We don't own this place, though we act as if we did,
It's a loan from the children of our children's kids.
The actual owners haven't even been born yet.
But we never tend the garden and rarely we pay the rent,
Some of it is broken and the rest of it is bent
Put it all on plastic and I wonder where we'll be when the bills hit.
We can run,
But we can't hide from it.
Of all possible worlds,
We only got one:
We gotta to ride on it.
Whatever we've done,
We'll never get far from what we leave behind,
Baby, we can run, run, run, but we can't hide.
Oh no, we can't hide.
I'm dumpin' my trash in your back yard
Makin' certain you don't notice really isn't so hard
You're so busy with your guns and all of your excuses to use them.
Well, it's oil for the rich and babies for the poor,
We got everyone believin' that more is more,
If a reckoning comes, maybe we will know what to do then.
All these complications seem to leave no choice,
I heard the tongues of billions speak with just one voice,
Saying, "Just leave all the rest to me,
I need it worse than you, you see."
And then I heard...
The sound of one child crying.
Today I went walking in the amber wind,
There's a hole in the sky where the light pours in
I remembered the days when I wasn't afraid of the sunshine.
But now it beats down on the asphalt land
Like a hammering blow from God's left hand
What little still grows cringes in the shade like a bad vine.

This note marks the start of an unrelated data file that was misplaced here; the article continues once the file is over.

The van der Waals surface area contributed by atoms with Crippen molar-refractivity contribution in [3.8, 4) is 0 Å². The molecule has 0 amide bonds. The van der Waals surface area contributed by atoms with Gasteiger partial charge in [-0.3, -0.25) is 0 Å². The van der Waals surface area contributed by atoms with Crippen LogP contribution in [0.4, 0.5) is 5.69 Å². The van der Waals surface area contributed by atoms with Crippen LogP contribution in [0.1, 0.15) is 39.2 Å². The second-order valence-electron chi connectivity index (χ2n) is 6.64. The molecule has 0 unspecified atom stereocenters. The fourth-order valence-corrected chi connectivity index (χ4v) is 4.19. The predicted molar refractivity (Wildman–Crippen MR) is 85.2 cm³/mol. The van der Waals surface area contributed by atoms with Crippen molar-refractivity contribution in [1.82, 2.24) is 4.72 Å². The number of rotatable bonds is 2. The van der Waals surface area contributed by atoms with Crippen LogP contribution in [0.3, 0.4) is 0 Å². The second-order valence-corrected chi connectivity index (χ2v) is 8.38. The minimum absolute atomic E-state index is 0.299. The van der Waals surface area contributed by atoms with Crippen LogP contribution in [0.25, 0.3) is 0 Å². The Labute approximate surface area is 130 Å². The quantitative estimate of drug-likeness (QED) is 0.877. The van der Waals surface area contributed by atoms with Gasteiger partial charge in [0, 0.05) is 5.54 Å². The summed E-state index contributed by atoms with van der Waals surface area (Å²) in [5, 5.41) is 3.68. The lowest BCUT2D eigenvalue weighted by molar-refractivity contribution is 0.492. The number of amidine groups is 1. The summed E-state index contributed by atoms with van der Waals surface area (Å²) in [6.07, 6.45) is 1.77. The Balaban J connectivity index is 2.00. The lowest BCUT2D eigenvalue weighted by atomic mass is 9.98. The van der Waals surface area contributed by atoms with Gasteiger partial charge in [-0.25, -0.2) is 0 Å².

First performance: February 5, 1989, at the Henry Kaiser auditorium, Oakland, Calif. "We Can Run" appeared in the first set, following "Althea" and preceding "Desolation Row." Also appearing for the first time in the show was "Standing On the Moon". I was there!
The turn of phrase implemented here by Barlow also recalls Pogo's maxim: "We have met the enemy and he is us!" (See http://www.nauticom.net/www/chuckm/whmte.htm for more about this quote, and a reproduction of the original Earth Day, 1971 cartoon.)
"In this best of all possible worlds...everything is for the best." (Chapter 1.)and its more modern corollary, by James Branchy Cabell, in his The Silver Stallion (1926):
"The optimist proclaims that we live in the best of all possible worlds; and the pessimist fears this is true."
"There was a vine: you uprooted it from Egypt;
to plant it, you drove out other nations,
you cleared a space where it could grow,
it took root and filled the whole country...
...planted choice vine in it.
He expected it to yield grapes
but sour grapes were all that it gave.
Yet I had planted you, a choice vine,
a shoot of soundest stock.
How is it you have become a degenerate plant,
you bastard Vine?